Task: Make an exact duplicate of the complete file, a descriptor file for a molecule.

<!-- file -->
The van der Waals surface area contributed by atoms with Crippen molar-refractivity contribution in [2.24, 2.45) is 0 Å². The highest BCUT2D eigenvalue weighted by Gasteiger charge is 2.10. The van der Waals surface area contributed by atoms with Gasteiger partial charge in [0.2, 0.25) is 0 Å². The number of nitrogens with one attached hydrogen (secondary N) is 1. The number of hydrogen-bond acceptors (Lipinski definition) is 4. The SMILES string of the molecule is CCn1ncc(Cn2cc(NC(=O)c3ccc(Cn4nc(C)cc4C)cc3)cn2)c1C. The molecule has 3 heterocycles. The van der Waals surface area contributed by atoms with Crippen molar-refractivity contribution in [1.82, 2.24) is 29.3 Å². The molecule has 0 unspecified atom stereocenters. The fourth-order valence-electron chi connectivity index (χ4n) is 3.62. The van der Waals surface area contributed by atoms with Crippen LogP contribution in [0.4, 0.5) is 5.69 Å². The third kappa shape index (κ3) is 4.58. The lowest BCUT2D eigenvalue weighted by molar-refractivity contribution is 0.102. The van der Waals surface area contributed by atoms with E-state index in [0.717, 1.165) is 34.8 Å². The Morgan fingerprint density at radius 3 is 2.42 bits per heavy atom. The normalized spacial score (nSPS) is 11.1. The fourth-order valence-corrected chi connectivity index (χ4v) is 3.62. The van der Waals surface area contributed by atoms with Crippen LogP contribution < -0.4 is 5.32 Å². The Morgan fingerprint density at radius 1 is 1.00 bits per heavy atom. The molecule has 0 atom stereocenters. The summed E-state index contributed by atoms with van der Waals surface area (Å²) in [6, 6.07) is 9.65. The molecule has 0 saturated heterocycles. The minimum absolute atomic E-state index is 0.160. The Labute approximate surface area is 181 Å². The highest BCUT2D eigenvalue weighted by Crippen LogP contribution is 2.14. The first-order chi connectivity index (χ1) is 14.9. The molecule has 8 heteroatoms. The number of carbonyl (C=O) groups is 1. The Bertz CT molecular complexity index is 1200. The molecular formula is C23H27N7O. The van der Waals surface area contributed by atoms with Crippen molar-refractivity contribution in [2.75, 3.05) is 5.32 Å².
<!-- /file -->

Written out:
The van der Waals surface area contributed by atoms with Crippen molar-refractivity contribution in [2.24, 2.45) is 0 Å². The highest BCUT2D eigenvalue weighted by Gasteiger charge is 2.10. The van der Waals surface area contributed by atoms with Gasteiger partial charge in [0.2, 0.25) is 0 Å². The number of nitrogens with one attached hydrogen (secondary N) is 1. The number of hydrogen-bond acceptors (Lipinski definition) is 4. The SMILES string of the molecule is CCn1ncc(Cn2cc(NC(=O)c3ccc(Cn4nc(C)cc4C)cc3)cn2)c1C. The molecule has 3 heterocycles. The van der Waals surface area contributed by atoms with Crippen molar-refractivity contribution in [1.82, 2.24) is 29.3 Å². The molecule has 0 unspecified atom stereocenters. The fourth-order valence-electron chi connectivity index (χ4n) is 3.62. The van der Waals surface area contributed by atoms with Crippen LogP contribution in [0.4, 0.5) is 5.69 Å². The third kappa shape index (κ3) is 4.58. The lowest BCUT2D eigenvalue weighted by molar-refractivity contribution is 0.102. The van der Waals surface area contributed by atoms with E-state index in [0.717, 1.165) is 34.8 Å². The Morgan fingerprint density at radius 3 is 2.42 bits per heavy atom. The normalized spacial score (nSPS) is 11.1. The fourth-order valence-corrected chi connectivity index (χ4v) is 3.62. The van der Waals surface area contributed by atoms with Crippen LogP contribution < -0.4 is 5.32 Å². The Morgan fingerprint density at radius 1 is 1.00 bits per heavy atom. The molecule has 0 atom stereocenters. The summed E-state index contributed by atoms with van der Waals surface area (Å²) in [6, 6.07) is 9.65. The molecule has 0 saturated heterocycles. The minimum absolute atomic E-state index is 0.160. The Labute approximate surface area is 181 Å². The highest BCUT2D eigenvalue weighted by Crippen LogP contribution is 2.14. The first-order chi connectivity index (χ1) is 14.9. The molecule has 8 heteroatoms. The number of carbonyl (C=O) groups is 1. The Bertz CT molecular complexity index is 1200. The molecular formula is C23H27N7O. The van der Waals surface area contributed by atoms with Crippen molar-refractivity contribution in [2.75, 3.05) is 5.32 Å².